1951 July 11

Cicero, Illinois, Race Riot; Whites Protest Racial Integration

 

A mob of over 4,000 whites attacked an apartment building in Cicero, Illinois, where an African-American family lived. The tenants were the family of Harvey Clark, an African-American war veteran and graduate of Fisk University. Only 60 police officers were assigned to the incident, as local authorities made little effort to prevent the violence. Illinois Governor Adlai Stevenson (Democratic Party candidate for president in 1952 and 1956) called out the National Guard to restore order.

The riot was one of several incidents in the post-World War II years of white segregationist violence opposing the racial integration of neighborhoods on the South and Southwest side of Chicago. Two incidents eventually led to Supreme Court decisions over free speech issues: Terminiello v. Chicago, decided on May 16, 1949; and Beauharnais v. Illinois, decided on April 28, 1952. And go to July 27, 1919, for the famous 1919 Chicago race riot.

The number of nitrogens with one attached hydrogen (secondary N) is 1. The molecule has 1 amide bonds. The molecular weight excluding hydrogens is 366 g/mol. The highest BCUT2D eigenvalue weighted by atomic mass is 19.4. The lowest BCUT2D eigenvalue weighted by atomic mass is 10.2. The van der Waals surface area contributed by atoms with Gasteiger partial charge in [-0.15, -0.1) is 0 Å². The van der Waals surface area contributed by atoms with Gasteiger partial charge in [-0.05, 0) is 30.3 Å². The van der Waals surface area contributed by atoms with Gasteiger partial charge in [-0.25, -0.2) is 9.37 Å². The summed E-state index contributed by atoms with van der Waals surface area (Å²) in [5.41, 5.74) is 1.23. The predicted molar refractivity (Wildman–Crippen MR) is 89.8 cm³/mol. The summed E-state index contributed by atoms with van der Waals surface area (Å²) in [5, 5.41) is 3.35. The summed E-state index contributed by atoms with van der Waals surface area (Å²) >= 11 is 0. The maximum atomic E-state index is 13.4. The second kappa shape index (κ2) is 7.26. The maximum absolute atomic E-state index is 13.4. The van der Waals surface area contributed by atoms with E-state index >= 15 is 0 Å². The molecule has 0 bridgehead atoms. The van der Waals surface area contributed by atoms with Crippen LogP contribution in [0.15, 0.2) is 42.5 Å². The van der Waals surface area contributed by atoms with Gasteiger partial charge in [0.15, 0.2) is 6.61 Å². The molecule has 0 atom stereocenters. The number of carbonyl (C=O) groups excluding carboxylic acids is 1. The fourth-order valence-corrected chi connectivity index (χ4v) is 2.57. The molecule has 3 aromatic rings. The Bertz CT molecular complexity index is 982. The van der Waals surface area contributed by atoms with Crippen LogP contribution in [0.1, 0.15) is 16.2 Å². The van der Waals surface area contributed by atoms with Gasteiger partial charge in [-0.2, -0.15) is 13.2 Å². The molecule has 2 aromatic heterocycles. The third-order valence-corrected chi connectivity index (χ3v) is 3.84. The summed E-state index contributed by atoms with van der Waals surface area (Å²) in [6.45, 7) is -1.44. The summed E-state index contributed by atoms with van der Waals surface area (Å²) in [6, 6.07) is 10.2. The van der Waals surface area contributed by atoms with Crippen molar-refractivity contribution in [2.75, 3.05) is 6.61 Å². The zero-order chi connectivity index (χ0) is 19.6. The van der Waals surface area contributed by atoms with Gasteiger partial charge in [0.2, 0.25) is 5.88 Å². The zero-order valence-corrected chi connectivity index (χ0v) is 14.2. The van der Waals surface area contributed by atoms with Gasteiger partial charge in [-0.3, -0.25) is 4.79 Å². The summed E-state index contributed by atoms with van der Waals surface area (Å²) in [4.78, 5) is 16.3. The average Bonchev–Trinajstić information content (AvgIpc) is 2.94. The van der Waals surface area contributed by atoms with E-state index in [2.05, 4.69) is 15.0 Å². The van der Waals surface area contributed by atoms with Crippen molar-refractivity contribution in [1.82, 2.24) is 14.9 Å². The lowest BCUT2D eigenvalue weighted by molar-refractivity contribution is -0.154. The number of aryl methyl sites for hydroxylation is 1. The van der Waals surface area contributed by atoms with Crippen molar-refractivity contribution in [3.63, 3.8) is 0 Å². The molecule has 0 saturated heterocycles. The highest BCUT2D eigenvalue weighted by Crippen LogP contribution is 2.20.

Learn more about the history of race relations in Chicago: Gregory D. Squires, et al., Chicago: Race, Class, and the Response to Urban Decline (1987)

Learn more about the history of African-Americans in Chicago: http://www.encyclopedia.chicagohistory.org/pages/27.html

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